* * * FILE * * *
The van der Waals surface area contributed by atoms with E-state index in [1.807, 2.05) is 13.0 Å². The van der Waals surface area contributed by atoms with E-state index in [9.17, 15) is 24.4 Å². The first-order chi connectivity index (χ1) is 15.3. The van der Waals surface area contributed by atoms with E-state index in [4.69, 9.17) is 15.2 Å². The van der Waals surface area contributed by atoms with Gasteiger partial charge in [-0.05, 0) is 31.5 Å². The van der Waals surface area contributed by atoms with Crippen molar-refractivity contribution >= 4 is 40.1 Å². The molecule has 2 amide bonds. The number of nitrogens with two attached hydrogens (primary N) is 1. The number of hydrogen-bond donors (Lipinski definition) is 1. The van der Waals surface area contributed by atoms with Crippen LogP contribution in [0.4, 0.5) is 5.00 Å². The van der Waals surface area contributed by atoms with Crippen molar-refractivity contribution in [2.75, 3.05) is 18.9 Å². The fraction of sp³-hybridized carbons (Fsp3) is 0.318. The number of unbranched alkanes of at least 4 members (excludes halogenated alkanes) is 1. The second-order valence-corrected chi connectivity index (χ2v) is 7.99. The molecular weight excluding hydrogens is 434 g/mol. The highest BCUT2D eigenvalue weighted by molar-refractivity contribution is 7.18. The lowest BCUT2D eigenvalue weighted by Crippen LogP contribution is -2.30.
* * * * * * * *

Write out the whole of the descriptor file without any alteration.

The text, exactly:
The van der Waals surface area contributed by atoms with E-state index in [1.807, 2.05) is 13.0 Å². The van der Waals surface area contributed by atoms with E-state index in [9.17, 15) is 24.4 Å². The first-order chi connectivity index (χ1) is 15.3. The van der Waals surface area contributed by atoms with E-state index in [4.69, 9.17) is 15.2 Å². The van der Waals surface area contributed by atoms with Gasteiger partial charge in [-0.05, 0) is 31.5 Å². The van der Waals surface area contributed by atoms with Crippen molar-refractivity contribution >= 4 is 40.1 Å². The molecule has 2 amide bonds. The number of nitrogens with two attached hydrogens (primary N) is 1. The number of hydrogen-bond donors (Lipinski definition) is 1. The van der Waals surface area contributed by atoms with Crippen LogP contribution in [0.4, 0.5) is 5.00 Å². The van der Waals surface area contributed by atoms with Crippen molar-refractivity contribution in [2.75, 3.05) is 18.9 Å². The fraction of sp³-hybridized carbons (Fsp3) is 0.318. The number of unbranched alkanes of at least 4 members (excludes halogenated alkanes) is 1. The second-order valence-corrected chi connectivity index (χ2v) is 7.99. The molecular weight excluding hydrogens is 434 g/mol. The highest BCUT2D eigenvalue weighted by molar-refractivity contribution is 7.18. The lowest BCUT2D eigenvalue weighted by Crippen LogP contribution is -2.30.